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Biographical entry Ungley, Harold Gordon (1906 - 1991)

VRD 1941; MRCS 1928; FRCS 1937; MB BS Durham 1928; MD Durham 1931; LRCP 1928.

17 January 1906
27 November 1991
General practitioner and General surgeon


Gordon Ungley was born on 17 January 1906 in Harringay, North London, the son of Charles Ungley, an accountant and company secretary, and his wife, Grace Daisy Eleanor, née Goody. After a spell at a local school he went as a boarder to Archbishop Holgate's Grammar School in York and from there to medical school in Newcastle, where his elder brother (later a consultant physician in Newcastle) had preceded him. As a student he won prizes in all the clinical subjects and qualified MB Durham in 1928. After six months' general practice he joined the Blue Funnel Line as a ship's surgeon 'anxious to make some money to help my family'. He was on an eight month voyage round the world which he found most enjoyable, and noted that he spent some time in Manila with the retiring medical superintendent of the leper colony who was leaving after 30-40 years' service.

He spent five years in junior surgical appointments at the Newcastle Royal Victoria Infirmary, during which time he developed a severe dermatitis on the hands and forearms as a consequence of the scrubbing-up regime then in force. This had involved rinsing in turpentine and biniodide of mercury before donning wet gloves. After prolonged treatment he was able to control the problem by wearing dry cotton gloves underneath the newer dry, rubber gloves, so that he could carry on with his surgical career. Moving south in 1935 he worked with Lawrence Abel at the Gordon and with Victor Riddell at the Royal Waterloo Hospital for Children and Women.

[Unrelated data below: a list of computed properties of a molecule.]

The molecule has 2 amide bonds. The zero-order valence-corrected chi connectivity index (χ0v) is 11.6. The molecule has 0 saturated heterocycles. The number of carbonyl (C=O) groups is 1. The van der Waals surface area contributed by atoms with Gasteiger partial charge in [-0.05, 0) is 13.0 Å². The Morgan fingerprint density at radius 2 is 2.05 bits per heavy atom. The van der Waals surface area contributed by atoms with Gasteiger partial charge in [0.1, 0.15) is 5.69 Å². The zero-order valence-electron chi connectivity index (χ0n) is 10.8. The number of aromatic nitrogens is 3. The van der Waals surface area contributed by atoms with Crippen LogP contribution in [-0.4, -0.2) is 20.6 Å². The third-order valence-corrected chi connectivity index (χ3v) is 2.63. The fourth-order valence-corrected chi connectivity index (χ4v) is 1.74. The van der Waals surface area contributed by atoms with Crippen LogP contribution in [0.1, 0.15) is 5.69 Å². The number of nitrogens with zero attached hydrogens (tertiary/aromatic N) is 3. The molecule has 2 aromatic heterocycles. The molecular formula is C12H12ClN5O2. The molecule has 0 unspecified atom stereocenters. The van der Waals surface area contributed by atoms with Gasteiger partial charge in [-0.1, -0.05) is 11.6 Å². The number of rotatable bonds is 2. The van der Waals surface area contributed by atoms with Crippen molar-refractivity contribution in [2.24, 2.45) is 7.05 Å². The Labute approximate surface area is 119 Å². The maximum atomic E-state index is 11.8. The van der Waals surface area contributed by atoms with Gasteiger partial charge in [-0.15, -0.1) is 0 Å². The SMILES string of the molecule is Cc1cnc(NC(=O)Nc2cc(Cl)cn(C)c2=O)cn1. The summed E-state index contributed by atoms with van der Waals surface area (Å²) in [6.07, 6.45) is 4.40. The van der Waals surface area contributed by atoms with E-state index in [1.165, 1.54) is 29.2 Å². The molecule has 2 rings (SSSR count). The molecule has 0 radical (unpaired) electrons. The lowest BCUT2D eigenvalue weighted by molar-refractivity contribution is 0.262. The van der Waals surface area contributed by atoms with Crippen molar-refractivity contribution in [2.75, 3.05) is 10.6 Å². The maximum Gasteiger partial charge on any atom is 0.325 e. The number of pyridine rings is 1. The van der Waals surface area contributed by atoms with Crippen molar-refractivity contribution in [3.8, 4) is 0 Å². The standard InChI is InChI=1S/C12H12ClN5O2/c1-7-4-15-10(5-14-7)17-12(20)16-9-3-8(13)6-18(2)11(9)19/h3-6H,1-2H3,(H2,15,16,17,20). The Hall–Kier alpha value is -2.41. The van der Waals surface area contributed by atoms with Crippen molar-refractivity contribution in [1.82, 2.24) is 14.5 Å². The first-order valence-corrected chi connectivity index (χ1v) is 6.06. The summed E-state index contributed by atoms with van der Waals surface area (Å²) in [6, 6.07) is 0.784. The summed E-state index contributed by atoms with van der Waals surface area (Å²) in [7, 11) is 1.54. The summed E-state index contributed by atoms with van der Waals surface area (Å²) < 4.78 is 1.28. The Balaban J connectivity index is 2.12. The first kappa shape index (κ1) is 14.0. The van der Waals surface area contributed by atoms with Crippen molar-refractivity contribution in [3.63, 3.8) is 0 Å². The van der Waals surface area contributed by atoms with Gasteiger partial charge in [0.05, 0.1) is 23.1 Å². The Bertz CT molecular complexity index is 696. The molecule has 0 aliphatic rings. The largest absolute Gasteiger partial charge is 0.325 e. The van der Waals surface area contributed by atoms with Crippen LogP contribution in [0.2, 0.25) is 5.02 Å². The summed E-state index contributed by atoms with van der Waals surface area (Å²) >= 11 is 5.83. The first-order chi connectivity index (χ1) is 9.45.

Having joined the RNVR in 1925 he was called up at the outbreak of war and served with the navy until 1946 as surgeon commander RNVR (surgical specialist). He was awarded the VRD in 1941 and a commendation by Commander-in-Chief the Nore in 1944. On return to London he was appointed consultant to the Southend Group of Hospitals and to the Royal Waterloo. However, at the start of the NHS the Waterloo was taken over and closed by St Thomas's and he was transferred to the Lambeth Hospital. This was later in its turn incorporated with St Thomas's and finally closed in 1971. Ungley, who was a meticulous surgeon and record-keeper, was able to play a full part in the student teaching programme but contributed little to the literature. He was a regular attender at the Royal Society of Medicine and presided over the Section of Proctology from 1969 to 1970.

He married in 1935, while he was a house surgeon, Miss Heslop, a nurse on the ward, and they had an exceptionally happy married life and produced two children, Gillian, and John, who became a distinguished barrister. After a long retirement, during which golf became his chief diversion, he died on 27 November 1991, survived by his children.

Sources used to compile this entry: [The Times 2 December 1991].

The Royal College of Surgeons of England